One Madison couple recently learned a whole new meaning of the concept “sacrificial love”.
When Tyson Bell learned last year that he would need to find a living kidney donor, he and his wife Susannah sat down to have some serious conversations.
Bell, a Air Force veteran and father of two young boys, was diagnosed years ago with Polycystic Kidney Disease (PKD). PKD is an inherited disease that causes cysts to develop and enlarge, deteriorating the function of one’s kidneys. Bell was told early on that he would need a kidney transplant and that the waitlist for a deceased donor would likely be eight years.
A living donor would be his healthiest, fastest option, but his wife wasn’t a match.
The Bell family was then informed about a new option: If Susannah (or anyone!) was willing to donate a kidney to a stranger whom she matched with, then The University of Alabama at Birmingham hospital would find a stranger who matched with Tyson. This program is known as the UAB Kidney Chain, where “high-tech medicine and human kindness combine”. According to UAB Medicine, this is the longest chain program in the nation.
After navigating an extensive Living Kidney Donor Screening process to make sure that Susannah was a good candidate for the transplant, it was solidified in August 2019 that they would move forward with this plan.
“UAB took care of the entire thing. We were all matched by March and then underwent surgery at the end of April,” shared Tyson.
The Bells shared that everything was completely anonymous and that all four surgeries took place at UAB during the same morning “so that no one could back out last minute.”
“I didn’t know who I was donating to,” said Susannah. “And he had no idea who’s kidney he was receiving.”
Two days after the surgeries, all four patients consented to meet for the first time.
Susannah shared that the person who donated to Tyson did so altruistically.
“She didn’t have a dog in the fight. She did this out of the goodness of her heart.”
Tyson and Susannah learned that his donor is a biology professor and had always been fascinated by kidneys and transplants. Her students were the ones who put her up to donate since they knew how interested she was in the topic. The Bells also learned that Tyson’s donor is a foster parent and very charitable in general.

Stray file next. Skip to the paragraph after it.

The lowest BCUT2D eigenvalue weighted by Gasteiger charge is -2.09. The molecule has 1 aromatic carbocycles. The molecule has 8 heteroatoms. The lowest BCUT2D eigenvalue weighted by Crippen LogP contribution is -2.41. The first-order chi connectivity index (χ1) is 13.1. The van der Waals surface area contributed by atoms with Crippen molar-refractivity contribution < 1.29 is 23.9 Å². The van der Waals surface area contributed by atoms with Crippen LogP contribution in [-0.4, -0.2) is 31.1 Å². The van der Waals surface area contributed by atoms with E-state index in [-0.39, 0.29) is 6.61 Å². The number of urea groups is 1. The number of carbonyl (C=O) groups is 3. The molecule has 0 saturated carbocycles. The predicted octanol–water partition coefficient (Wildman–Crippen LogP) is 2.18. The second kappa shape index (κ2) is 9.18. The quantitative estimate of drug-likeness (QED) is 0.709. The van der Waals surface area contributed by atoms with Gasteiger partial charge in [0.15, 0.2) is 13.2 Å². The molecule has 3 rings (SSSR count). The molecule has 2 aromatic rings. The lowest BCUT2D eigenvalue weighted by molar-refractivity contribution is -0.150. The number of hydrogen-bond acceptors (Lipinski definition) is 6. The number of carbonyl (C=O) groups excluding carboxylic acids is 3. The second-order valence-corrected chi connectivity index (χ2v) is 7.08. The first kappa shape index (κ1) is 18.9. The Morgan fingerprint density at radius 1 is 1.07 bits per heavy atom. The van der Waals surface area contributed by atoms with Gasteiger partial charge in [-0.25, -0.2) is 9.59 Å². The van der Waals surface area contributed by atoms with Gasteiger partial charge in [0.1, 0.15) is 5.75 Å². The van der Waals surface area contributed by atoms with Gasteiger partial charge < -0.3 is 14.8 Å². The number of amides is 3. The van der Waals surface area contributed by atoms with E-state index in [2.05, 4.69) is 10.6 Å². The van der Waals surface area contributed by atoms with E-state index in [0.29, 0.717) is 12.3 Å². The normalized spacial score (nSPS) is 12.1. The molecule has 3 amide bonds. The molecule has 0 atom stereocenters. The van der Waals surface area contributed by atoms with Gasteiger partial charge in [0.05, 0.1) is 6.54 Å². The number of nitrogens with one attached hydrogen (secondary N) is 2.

[Author note: WOW. If anyone has ever sounded like a rockstar, it’s this woman…]
With the help of extended family, Susannah and Tyson were able to successfully navigate the surgeries and weeks-long recovery period while their children enjoyed extra time both away and at home with relatives.
Two months later, both Susannah and Tyson are feeling healthy and doing well. Tyson says that receiving a live donation allowed his body to accept the new organ faster and begin producing almost immediately.
As a donor, Susannah has been assured that she will be cared for in case she experiences any trouble in the future with her remaining kidney.
“If something happens to her kidney in the future, she will immediately shoot to the top of the recipient list.”
When asked what his wife’s gift to him meant, Tyson paused for a moment, clearly gathering his thoughts of what something of this magnitude meant to him.
“You know that people love you and they say they love you,” shared Tyson. “But I think they are a few times in a marriage where you can see that, and this is one of those times. You don’t do this necessarily because you want to.”
UAB Kidney Chain
Click here to learn more about the UAB Kidney Chain program, including how to donate a kidney, get on the list to receive a kidney, or give a financial gift. There are more than 2,200 people in Alabama waiting for a kidney, and so far more than 114 people have donated via this lifesaving program.
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